A structural equation modeling approach was applied to the data using the AMOS version 7.0 software packing. Figure 2 and Table 2 shows the results of the competing model analysis. Although the χ statistic for each model is significant, other relevant fit indices indicate good overall fit. The results show that learning process partial mediates the relationship between social control and production innovation. First, positive relationships exist between social control and learning process (H1: β=0.27, t=2.099) and learning process and production innovation (H3: β=0.36, t=2.913). Second, the significant relation ship between social control and production innovation indicated in the direct effects model (β=0.53, t=3.681), it is also significant in the partial mediation model (H2: β=0.44, t=3.286). Together these three points provide compelling evidence that there exists a partial mediating effect of learning process on the relationship between social control and production innovation.
5. Conclusions and Discussions
This study investigated the role of social control in facilitating learning process and production innovation. Based on 96 respondents from organizations in manufacturing, the service industry of international joint ven tures in China, we found that the functions of social control have a positive impact on the organizational learning processes. We also examined the impact of learning process on the adopting of social control to facilitate production innovation. Two interesting results were found. First, learning process is related to the effect of adopting social control to facilitate production innovation. Second, learning process partial mediates the influence of social control on production innovation. Unlike previous research, this paper examines the impact of social control on production innovation in a more comprehensive way. First, we integrate social control, learning process and production innovation in a theoretical model. Second, we conducted an empirical study to specify the learning process that mediates the influences of the adoption of social control on facilitating production innovation. By emphasizing the features of social control, we may facilitate the effect of learning process. On the other hand, we cannot overlook learning process, since it may increase or decrease the effect of production innovation. The implications of this study are three fold.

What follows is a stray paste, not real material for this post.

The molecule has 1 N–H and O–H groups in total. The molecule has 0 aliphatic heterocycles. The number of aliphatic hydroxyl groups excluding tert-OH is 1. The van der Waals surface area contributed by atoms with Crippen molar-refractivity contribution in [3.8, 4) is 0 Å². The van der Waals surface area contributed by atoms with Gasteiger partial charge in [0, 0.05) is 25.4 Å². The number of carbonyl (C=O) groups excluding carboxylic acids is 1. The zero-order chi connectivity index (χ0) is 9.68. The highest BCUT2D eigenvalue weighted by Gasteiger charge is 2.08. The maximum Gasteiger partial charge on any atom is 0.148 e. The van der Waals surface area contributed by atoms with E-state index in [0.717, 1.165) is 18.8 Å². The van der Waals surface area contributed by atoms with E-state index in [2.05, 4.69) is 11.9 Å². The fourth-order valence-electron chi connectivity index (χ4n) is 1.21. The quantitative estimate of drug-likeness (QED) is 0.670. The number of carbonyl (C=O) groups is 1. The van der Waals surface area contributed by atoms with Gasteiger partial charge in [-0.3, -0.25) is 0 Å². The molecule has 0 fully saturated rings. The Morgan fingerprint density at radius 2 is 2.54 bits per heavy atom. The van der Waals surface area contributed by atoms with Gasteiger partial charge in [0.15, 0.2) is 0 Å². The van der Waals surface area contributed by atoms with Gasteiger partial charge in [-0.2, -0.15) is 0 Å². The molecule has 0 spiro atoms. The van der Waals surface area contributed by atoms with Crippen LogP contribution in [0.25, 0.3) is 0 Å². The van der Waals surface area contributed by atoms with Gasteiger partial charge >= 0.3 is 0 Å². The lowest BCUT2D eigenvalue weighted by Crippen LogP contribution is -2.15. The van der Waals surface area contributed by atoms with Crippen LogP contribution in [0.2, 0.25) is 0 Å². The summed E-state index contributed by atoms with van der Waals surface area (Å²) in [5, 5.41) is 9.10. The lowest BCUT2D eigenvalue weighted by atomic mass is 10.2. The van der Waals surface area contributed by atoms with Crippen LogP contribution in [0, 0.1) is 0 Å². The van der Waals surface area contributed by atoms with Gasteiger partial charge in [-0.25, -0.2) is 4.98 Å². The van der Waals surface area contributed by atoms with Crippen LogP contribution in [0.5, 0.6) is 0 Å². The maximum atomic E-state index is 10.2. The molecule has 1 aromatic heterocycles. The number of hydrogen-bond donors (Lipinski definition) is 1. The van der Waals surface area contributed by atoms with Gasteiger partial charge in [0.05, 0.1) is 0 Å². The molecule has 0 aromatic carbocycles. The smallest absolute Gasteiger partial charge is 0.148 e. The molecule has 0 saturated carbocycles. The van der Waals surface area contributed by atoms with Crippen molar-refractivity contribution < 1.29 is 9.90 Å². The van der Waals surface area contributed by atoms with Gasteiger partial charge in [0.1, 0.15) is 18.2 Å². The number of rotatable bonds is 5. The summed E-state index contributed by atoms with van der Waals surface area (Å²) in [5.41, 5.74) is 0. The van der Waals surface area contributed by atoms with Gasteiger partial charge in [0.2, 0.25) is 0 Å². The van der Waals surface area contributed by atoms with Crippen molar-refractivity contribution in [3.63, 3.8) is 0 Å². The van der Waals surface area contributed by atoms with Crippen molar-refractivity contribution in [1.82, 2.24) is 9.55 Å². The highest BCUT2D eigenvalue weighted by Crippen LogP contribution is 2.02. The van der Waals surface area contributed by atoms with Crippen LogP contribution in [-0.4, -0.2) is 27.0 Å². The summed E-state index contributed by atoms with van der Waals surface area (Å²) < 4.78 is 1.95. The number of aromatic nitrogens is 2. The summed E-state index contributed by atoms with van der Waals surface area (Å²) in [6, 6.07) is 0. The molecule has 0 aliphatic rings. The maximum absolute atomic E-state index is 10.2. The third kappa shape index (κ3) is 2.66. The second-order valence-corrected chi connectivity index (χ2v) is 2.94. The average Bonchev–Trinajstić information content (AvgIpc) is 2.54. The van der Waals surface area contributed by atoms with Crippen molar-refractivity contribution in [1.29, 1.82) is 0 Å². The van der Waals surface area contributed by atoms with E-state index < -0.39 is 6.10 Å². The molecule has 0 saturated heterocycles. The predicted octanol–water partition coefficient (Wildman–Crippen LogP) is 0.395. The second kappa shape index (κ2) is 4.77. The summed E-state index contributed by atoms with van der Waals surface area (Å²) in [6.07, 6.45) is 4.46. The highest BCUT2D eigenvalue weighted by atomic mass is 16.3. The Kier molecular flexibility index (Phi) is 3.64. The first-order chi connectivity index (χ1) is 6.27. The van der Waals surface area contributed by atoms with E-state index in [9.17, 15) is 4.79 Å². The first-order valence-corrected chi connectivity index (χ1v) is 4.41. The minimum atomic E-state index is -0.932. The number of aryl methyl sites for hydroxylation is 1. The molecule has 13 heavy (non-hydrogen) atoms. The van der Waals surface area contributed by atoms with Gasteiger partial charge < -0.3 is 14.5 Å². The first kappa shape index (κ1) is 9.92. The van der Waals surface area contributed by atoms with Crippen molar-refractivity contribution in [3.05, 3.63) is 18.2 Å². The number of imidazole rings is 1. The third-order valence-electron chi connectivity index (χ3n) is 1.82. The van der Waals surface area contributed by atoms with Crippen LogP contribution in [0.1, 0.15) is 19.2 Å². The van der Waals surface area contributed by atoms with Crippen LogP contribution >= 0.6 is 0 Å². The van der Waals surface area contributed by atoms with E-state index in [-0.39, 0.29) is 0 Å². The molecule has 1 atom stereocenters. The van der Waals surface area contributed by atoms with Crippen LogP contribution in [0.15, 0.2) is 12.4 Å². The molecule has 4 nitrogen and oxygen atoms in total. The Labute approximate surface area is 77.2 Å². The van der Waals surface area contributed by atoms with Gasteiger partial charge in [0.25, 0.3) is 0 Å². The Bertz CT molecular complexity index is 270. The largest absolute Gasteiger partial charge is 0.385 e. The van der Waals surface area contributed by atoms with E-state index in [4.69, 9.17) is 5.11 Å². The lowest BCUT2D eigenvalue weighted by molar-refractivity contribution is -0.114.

First, this research explores the social control features that may facilitate learning process. Some of the features are new in supporting learning process. Understanding the features of learning process that facilitate organizational learning is very helpful for management. Managers should emphasize the learning process.